Category Archives: Health Care in 2013
Time to Understand and Eliminate the Destructive Racial Disparities that Plague Our Health Care System
Historically, it seems that we are a country that takes a step forward only to take two steps back. Consider that May will mark 59 years since our schools were desegregated, yet it required the efforts of the National Guard to allow the “Little Rock Nine” entry into Central High School three years after this declaration. In July we will mark 49 years since President Johnson signed the Civil Rights Act of 1964, one-month after which the bodies of three civil rights workers were found in shallow grave. And, of course, the 20th of this month will mark four years since we inaugurated our first African-American President of the United States, though our health care system is still woefully deficient in providing care to minority groups.
The Affordable Care Act, in many ways, addresses the grave disparities that exist in health care due to race and ethnicity. Extending coverage to the nearly 46 million uninsured Americans—more than half of whom are minorities—will address a serious need, but this act alone will not begin to resolve the larger issue at hand.
Robin Newhouse, PhD, RN, is a grantee of the Robert Wood Johnson Foundation Interdisciplinary Nursing Quality Research Initiative. She is professor and chair, Organizations Systems and Adult Health at the University of Maryland School of Nursing. She is also vice-chair of the Methodology Committee for the Patient-Centered Outcomes Research Institute. This post is part of the "Health Care in 2013" series.
My resolution for the U.S. is to begin the transformation of health care systems to enhance high quality patient-centered care. Despite some improvements, the National Healthcare Quality Report 2011 reveals that health care quality in the U.S. often falls short of expectations—demonstrating geographic and population (minority and low-income) variations. In 2011, the U.S. Department of Health and Human Services (HHS) released the National Quality Strategy (NQS), designed to improve the quality of health care in the U.S. My highest priority for action is the first aim: “Better Care: Improve the overall quality of care, by making health care more patient-centered, reliable, accessible, and safe.” Better care is achievable—with two specific strategies in mind: implementation of evidence-based practices and a focused goal to measure and improve patient-centered outcomes.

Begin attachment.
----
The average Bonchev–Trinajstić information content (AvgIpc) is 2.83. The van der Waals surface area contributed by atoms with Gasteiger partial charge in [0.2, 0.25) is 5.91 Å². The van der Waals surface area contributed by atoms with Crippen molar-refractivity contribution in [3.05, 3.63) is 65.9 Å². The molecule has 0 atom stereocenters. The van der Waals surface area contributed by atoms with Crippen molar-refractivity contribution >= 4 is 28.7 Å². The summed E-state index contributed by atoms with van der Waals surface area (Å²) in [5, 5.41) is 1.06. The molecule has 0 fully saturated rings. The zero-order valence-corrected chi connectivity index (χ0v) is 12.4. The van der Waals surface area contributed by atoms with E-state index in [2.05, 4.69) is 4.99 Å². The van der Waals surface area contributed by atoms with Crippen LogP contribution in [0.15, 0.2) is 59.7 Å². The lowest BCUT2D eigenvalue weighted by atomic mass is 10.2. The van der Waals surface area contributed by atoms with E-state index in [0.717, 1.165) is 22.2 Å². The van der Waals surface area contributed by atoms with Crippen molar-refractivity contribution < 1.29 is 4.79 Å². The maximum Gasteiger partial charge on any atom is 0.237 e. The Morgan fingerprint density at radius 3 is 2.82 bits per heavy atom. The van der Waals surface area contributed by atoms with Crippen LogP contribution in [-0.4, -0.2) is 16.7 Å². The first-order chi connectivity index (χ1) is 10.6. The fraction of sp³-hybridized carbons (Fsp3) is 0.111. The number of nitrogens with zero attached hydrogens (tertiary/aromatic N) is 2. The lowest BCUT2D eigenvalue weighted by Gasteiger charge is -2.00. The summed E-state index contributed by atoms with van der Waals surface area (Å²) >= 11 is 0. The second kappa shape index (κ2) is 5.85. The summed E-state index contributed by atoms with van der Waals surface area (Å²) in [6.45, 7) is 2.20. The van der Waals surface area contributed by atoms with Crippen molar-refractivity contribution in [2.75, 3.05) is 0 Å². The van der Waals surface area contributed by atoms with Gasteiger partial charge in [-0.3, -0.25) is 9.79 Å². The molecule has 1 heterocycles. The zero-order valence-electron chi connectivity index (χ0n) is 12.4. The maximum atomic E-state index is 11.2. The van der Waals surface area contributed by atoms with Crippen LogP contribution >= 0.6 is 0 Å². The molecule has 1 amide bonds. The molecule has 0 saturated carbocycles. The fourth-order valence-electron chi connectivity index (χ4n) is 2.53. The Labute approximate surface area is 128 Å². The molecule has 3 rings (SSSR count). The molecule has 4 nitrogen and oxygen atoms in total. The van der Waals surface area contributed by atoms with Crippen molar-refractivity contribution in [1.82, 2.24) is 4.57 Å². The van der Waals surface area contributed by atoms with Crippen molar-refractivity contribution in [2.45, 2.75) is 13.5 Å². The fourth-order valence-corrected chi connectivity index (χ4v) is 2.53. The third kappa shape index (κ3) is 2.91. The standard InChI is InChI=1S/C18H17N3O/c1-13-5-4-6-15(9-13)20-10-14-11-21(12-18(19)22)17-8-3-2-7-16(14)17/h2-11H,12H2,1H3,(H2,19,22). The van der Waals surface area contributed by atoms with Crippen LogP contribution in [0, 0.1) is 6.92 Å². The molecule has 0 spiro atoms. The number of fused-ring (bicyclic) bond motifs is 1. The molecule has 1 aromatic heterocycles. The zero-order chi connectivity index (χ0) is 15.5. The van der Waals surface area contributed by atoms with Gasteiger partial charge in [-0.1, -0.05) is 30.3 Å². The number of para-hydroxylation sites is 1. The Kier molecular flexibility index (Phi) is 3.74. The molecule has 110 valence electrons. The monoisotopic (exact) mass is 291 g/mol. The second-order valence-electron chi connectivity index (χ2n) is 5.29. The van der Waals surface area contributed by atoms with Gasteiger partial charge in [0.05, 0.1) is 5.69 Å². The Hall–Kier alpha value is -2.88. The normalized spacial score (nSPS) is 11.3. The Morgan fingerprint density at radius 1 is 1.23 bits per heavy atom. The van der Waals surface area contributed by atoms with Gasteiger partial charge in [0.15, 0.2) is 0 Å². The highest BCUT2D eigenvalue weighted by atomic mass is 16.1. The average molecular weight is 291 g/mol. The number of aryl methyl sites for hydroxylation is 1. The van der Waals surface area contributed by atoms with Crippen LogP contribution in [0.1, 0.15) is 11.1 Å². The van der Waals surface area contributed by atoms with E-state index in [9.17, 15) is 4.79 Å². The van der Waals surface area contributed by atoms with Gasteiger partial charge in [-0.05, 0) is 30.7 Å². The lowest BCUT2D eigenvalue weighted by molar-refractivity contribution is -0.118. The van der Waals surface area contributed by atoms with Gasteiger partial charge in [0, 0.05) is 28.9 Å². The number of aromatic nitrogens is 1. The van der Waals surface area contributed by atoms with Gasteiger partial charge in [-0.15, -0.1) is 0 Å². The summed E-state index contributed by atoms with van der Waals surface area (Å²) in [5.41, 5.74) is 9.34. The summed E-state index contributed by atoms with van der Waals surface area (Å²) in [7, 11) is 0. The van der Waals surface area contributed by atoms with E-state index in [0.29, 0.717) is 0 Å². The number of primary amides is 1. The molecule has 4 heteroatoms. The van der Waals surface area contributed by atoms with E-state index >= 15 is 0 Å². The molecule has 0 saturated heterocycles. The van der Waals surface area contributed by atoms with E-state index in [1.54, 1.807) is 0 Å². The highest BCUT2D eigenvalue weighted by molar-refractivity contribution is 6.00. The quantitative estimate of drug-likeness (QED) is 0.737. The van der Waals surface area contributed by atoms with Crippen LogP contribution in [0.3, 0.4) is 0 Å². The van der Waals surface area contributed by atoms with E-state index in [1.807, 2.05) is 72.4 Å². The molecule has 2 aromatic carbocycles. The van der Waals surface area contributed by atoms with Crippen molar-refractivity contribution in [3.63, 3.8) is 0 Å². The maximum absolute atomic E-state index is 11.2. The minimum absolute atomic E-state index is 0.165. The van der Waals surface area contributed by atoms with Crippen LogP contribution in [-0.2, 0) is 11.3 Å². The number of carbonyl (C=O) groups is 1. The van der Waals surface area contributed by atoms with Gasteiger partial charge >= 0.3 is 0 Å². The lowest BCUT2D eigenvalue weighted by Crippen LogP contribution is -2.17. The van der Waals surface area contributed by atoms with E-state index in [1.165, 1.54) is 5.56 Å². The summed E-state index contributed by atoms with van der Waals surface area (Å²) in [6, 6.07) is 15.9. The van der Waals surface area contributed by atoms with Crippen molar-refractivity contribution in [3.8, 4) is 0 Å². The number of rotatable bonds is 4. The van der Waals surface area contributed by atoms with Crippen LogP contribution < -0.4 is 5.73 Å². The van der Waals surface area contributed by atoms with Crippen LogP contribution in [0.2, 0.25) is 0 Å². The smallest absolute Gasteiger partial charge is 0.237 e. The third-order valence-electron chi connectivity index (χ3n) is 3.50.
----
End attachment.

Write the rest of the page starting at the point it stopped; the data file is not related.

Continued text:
Implementation of Evidence-Based Practices. We have not gone far enough, fast enough. It is time to focus on implementation of evidence-based practices in health care systems. Research studies have continued to exponentially produce results intended to inform health care practices. Identifying and implementing evidence-based practices known to work—but that are underutilized—can go a long way to improve health care processes and quality. Performance measures are an example of one approach to drive system changes. The 2012 NQS Annual Progress Report describes the achievements of the first year’s work, including a focus on clinical and patient-reported outcomes (as close as possible to patient-centered) and development of new patient-centered outcomes.
Liana Orsolini-Hain, PhD, RN, ANEF,FAAN, is an alumna of the Robert Wood Johnson Foundation (RWJF) Health Policy Fellows program (20112012), through which she worked at the U.S. Department of Health & Human Services Immediate Office of the Secretary. This post is part of the "Health Care in 2013" series.
My New Year’s resolution for the U.S. health system involves all of us. During my tenure as an RWJF Health Policy Fellow in the Immediate Office of the Secretary of Health, I learned how a small percentage of Americans use up a majority of health care resources. The percentage of individuals who consume a high volume of resources will likely increase as we age, with little regard for our own level of health.
We all need to be a part of the solution to making access to health care and access to health sustainable for current and future generations by caring about and for our own health. Do we exercise regularly? Do we get enough sleep? Do we eat fruits and vegetables every day? Have we stopped smoking? Do we manage our stress levels? Do we practice what we preach?
Jamila Williams, MD, MPH, is an assistant professor and health policy associate at the Robert Wood Johnson Foundation Center for Health Policy at Meharry Medical College, and associate program director of Meharry’s preventive medicine residency program. Sangita Chakrabarty, MD, MSPH, FACOEM, is an associate professor in the Department of Family and Community Medicine, and director of Meharry’s occupational medicine residency program. This post is part of the "Health Care in 2013" series.